Landow, George P. Hypertext: The Convergence of Contemporary Criticial Theory and Technology. Baltimore: Johns Hopkins, 1992.

Muller, Herbert J. The Children of Frankenstein: A Primer of Modern Technology and Human Values. Indiana, 1970. A humanist approach to problems of technology in society and culture that acknowledges its starting point in previous works by Lewis Mumford and Jacques Ellul.

Nelson, Ted. Computer Lib/ Dream Machines. Redmond, WA: Microsoft Press, rev. ed., 1987. A reissue with some revisions of the classic 1974 doubledecker that intro duced the notion of hypertext.

Nichols, Peter The Encyclopedia of Science Fiction (1979). Enlarged by John Clute and Peter Nicholls (New York: St. Martin's Griffin, 1993, update 1995). Informative articles on such subjects as automation, computers, communications, cybernetics, cyborgs, linguistics, intelligence, and technology.

McCorduck, Pamela. Machines Who Think. 1979. Subtitle: "A Per sonal Inquiry into the History and Prospects of Artificial Intelligence." Delightfully written, full of enthusiasm for the potentialities of artificial intelligence, with eyewitness accounts of actual events as well as a fine survey of AI in literature and mythology from its flowerings to the 1960s and 1970s. Bibliography.

Minsky, Marvin. The Society of Mind. New York: Simon & Schuster, 1988. Structured as a mosaic of selfcontained pages, suggesting how the biological brain might operate locally but be transformed when it functions globally as mind.
McLuhan, Marshall. The Gutenberg Galaxy. Technological optimism that electronic information will be open, auditory, parallel, social, and global, replacing print information in books that has been closed, visual, serial, individual, and restrictive. An influential book.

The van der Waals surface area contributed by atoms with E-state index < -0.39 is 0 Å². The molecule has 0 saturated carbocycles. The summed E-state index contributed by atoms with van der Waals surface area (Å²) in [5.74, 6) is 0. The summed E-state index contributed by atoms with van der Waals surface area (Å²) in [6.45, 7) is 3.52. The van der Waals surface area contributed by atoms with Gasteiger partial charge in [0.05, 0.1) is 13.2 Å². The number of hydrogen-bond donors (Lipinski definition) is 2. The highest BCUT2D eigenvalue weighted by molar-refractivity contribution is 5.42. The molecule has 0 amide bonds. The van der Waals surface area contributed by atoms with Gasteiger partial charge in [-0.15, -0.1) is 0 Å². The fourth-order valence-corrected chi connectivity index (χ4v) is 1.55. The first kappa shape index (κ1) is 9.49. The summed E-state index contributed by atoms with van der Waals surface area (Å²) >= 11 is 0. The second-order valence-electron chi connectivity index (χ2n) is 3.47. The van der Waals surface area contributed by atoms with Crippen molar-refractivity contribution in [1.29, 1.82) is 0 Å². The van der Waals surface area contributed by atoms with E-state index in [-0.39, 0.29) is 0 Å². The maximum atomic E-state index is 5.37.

Mitchell, William J. City of Bits: Space, Place, and the Infobahn. Cambridge: MIT, 1995.

Penrose. Roger. Shadows of the Mind: A Search for the Missing Science of Con sciousness. Oxford: Oxford Univ. 1994.

Penrose, Roger. The Emperor's New Mind: Concerning Computers, Minds, and he Laws of Physics. Oxford: Oxford University Press, 1989. A distinguished scientist, Pen rose moves mindbody inquiries that oppose the "strong AI" position to the high ground of the philosophy of science, cosmology, and quantum mechanics to explore what may be the natural limits of our physicial knowledge of human consciousness.

Roszak, Theodore. The Cult of Information. 1986. Subtitled "The Folklore of Computers and the True Art of Thinking," this debunking book by the author of The Making of a Counter Culture notes that we may be facing an information glut, the menace of hidden agendas in computer literacy programs, and dangerous databanks that can curtail our civil liberties. One of the best antidotes to overly optimistic books about the future of computing.

Sanders, Barry. A is for Ox: Violence, Electronic Media, and th e Silencing of the Writ ten Word, New York: Pantheon, 1994.

Tuman, Myron C., ed. Literacy Online : The Promise (and Peril) of Reading and Writing with Computers. Univ. of Pittsburgh Pr. 1992 $34.95. ISBN 0822937018. An outstand ing collection of essays on the nature of literary texts, teaching English, and critical thought, addressing the impact of computers and computing technology upon standards of public literacy.

Tuman, Myron C. Word Perfect: Literacy in the Computer Age. Univ. of Pittsburgh Pr. 1992. ISBN 1822937352. The place of the computer in the rivalry between print literacy and online literacy, and the consequences therefrom for college instruction in literature, reading, and writing.

Turkle, Sherry. The Second Self. Simon & Schuster, 1985. A remarkable and original book which applies six years of sociological and psychological research, as well as the prin ciples of Piaget and Freud, to the question of what children, adolescents, adult beginners, and professionals feel about computers and what they feel about themselves while using computers. The result, the notion of a "second self" or an extension of identity, is an important contribution to our understanding of what computer technology means to human personality and culture.